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A look at the painting traditions of northwestern India in the eighteenth century, and what they reveal about the political and artistic changes of the era
In the long eighteenth century, artists from Udaipur, a city of lakes in northwestern India, specialized in depicting the vivid sensory ambience of its historic palaces, reservoirs, temples, bazaars, and durbars. As Mughal imperial authority weakened by the late 1600s and the British colonial economy became paramount by the 1830s, new patrons and mobile professionals reshaped urban cultures and artistic genres across early modern India. The Place of Many Moods explores how Udaipur’s artworks—monumental court paintings, royal portraits, Jain letter scrolls, devotional manuscripts, cartographic artifacts, and architectural drawings—represent the period’s major aesthetic, intellectual, and political shifts. Dipti Khera shows that these immersive objects powerfully convey the bhava—the feel, emotion, and mood—of specific places, revealing visions of pleasure, plenitude, and praise. These memorialized moods confront the ways colonial histories have recounted Oriental decadence, shaping how a culture and time are perceived.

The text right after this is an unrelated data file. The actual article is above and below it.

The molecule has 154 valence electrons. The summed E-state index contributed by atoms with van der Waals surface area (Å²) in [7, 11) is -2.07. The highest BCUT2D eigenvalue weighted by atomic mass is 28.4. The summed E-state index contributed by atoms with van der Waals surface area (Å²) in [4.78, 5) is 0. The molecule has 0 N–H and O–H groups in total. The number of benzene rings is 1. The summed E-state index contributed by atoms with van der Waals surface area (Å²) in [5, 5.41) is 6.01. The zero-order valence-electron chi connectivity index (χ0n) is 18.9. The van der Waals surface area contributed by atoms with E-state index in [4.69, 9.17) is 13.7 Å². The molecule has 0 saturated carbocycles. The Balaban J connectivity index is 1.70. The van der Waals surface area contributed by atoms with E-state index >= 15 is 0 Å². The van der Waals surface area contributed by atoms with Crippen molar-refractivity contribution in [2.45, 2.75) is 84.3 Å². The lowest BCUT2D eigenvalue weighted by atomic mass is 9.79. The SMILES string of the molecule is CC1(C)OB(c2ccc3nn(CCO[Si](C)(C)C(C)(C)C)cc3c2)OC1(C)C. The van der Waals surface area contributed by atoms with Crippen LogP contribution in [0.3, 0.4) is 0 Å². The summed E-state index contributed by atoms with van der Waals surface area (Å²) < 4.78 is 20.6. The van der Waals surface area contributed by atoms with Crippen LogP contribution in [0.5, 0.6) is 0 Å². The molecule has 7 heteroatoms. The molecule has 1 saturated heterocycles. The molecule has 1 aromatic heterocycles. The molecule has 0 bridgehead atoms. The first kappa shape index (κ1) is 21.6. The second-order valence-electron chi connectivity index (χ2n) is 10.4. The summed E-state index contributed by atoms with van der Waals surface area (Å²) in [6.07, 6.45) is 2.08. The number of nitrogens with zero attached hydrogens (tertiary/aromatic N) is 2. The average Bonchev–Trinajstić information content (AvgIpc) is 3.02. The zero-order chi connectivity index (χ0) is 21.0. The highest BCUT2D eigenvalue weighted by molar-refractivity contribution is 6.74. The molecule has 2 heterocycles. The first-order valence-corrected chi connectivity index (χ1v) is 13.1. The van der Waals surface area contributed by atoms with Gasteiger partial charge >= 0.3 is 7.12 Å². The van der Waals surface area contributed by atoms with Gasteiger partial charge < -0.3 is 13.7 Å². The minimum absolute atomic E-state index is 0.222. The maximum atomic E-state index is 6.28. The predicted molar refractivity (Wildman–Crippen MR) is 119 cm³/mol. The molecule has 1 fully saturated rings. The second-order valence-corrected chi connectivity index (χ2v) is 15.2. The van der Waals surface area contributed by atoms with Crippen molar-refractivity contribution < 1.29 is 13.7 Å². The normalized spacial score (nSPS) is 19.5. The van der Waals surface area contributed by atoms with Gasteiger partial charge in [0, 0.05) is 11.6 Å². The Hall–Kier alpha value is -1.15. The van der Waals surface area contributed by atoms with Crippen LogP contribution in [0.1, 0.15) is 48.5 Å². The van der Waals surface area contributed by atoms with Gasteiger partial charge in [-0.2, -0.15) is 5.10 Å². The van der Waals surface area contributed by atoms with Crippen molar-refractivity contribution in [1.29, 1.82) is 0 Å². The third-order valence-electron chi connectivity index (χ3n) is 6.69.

Illuminating the close relationship between painting and poetry, and the ties among art, architecture, literature, politics, ecology, trade, and religion, Khera examines how Udaipur’s painters aesthetically enticed audiences of courtly connoisseurs, itinerant monks, and mercantile collectives to forge bonds of belonging to real locales in the present and to long for idealized futures. Their pioneering pictures sought to stir such emotions as love, awe, abundance, and wonder, emphasizing the senses, spaces, and sociability essential to the efficacy of objects and expressions of territoriality.
The Place of Many Moods uncovers an influential creative legacy of evocative beauty that raises broader questions about how emotions and artifacts operate in constituting history and subjectivity, politics and place.
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